Friday nights, just after midnight, actor Matt "Lucky" Yates hosts a talk show from the intimate Top Shelf space of Dad's Garage Theatre. Given the usual level of irreverence at the Inman Park playhouse, you might expect an in-house talk show to be some kind of goof.
But rather than offer a deconstruction like "Space Ghost Coast to Coast" or silly stunts a la Tom Green, "The Lucky Yates Talk Show" is surprisingly sincere. Despite the beer for sale, the after-midnight atmosphere is cheerful but not rowdy, and though there's no shortage of jokes, the conversation proves honest and open. Since its "pilot" last fall, guests have included plenty of local actors and directors, but also musicians, male prostitutes, magicians, dancers and talents from out of town.
In time-honored talk show tradition, Yates banters with sidekick Christian Danley and members of the band, the Valets. Between guests, the Valets' crunchy musical interludes provide the equivalent of "commercial breaks."
"We try to make it as much like a TV show as possible," says Yates over lunch. "I would love to have clip technology, to be able to say, 'Did you bring a clip? Would you like to set it up?' People have approached us about trying to actually move it onto television, but we're not so into that. We love the fact that it's just like live TV, but if we actually did it on TV, what's the point? There's enough talk shows on TV already."
He explains that the show that bears his name was a side effect of the playhouse's production of O Happy Day last fall. "I did a pre-show puppet show, but during the performance of the play I had to kill time until doing the improv show later. So I threw together a set from furniture lying around the Top Shelf space, then I'd ask passers-by, 'Want to be on my talk show?' At first we'd do it to an audience of two, but it caught on."
Tim Cordier, producer of "The Lucky Yates Talk Show," says that the live but untelevised talk show suited his ambitions for the playhouse's adjunct Top Shelf space. "I was named coordinator for Top Shelf and very much wanted to establish the space," says Cordier, "but it was Matt's dedication to do the show in front of whoever happened to be backstage that got it going."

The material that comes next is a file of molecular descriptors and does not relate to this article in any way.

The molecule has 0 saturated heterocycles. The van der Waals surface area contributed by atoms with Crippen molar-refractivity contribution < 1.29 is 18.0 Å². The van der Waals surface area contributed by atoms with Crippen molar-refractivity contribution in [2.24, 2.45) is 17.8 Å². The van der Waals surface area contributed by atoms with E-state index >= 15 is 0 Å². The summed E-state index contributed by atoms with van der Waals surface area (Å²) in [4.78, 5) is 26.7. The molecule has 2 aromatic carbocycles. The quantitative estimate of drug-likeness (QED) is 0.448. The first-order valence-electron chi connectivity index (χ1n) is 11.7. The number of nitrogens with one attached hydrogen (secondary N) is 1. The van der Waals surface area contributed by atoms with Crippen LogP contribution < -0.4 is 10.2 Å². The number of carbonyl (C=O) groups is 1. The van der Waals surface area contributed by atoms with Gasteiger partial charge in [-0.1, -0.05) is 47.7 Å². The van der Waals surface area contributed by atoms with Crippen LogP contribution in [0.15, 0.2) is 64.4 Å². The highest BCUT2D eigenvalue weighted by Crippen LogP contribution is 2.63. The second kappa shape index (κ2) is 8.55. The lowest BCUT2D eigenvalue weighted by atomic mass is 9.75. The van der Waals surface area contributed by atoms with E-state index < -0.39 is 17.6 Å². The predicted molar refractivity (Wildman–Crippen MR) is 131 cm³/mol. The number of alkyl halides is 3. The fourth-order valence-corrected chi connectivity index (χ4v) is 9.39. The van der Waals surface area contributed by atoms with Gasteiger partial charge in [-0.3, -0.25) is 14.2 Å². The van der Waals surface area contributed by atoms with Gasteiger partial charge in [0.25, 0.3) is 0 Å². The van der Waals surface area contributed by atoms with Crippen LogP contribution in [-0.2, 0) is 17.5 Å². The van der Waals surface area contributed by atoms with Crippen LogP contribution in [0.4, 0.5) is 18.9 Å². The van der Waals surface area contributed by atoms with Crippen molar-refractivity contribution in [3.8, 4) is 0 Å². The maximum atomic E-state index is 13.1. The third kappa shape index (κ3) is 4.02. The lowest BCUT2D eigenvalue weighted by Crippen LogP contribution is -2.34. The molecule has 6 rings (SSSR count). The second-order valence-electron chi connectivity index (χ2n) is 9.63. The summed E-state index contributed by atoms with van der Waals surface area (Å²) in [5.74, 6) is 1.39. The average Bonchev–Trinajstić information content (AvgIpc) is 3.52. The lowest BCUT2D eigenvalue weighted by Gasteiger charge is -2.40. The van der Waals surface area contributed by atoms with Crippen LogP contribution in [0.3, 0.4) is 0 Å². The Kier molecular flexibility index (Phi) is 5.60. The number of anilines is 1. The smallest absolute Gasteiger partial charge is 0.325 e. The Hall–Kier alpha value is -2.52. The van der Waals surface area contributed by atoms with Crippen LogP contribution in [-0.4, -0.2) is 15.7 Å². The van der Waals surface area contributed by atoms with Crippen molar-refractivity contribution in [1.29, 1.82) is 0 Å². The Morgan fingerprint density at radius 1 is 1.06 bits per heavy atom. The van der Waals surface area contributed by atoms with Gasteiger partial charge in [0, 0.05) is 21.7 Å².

The guests on Feb. 2 were poet/playwright Karen Wurl followed by erotic photographer Victor, accompanied by his kinky-garbed talent agent Angela Lieben of Shameless Productions. "Would you like to polish my breast-plate?" Lieben asked Yates, who agreed while mugging to the audience.
But Yates is quick to point out that such ribald moments aren't what define his show. "We don't want to give the impression that it's a dirty little talk show. It's legitimate. I might want to have strippers as guests, but not in a Howard Stern way, to get them to take their clothes off. I want to ask them about their lives. 'Do you hate men now?' That sort of thing."
Yates and Cordier both would like their guest list to expand to include people from more walks of life, including chefs, novelists, business leaders and politicians, with their ambition to book all of Atlanta's mayoral candidates. "My ultimate guest would be Jimmy Carter -- and we know he drinks beer!" says Yates.
The Feb. 2 show broke up with Yates thanking his guests and the band playing its last song around 1:30 a.m. With its affectionate treatment of a format we've all grown up with, "The Lucky Yates Talk Show" proves a low-key, low-budget but likable entertainment. It might start a bit late for the early-to-bed crowd, but if your evening is winding down -- or just getting started -- "Lucky" makes a tasty nightcap.
The Lucky Yates Talk Show plays at the Top Shelf space of Dad's Garage Theatre Company, 280 Elizabeth St., with performances at midnight Fridays. $0-5 based on a roll of the die. Call 404-523-3141.
Little harsh, in'it?
Oh that's right...I DID say enjoy yourself.
Go to hell Kombo!
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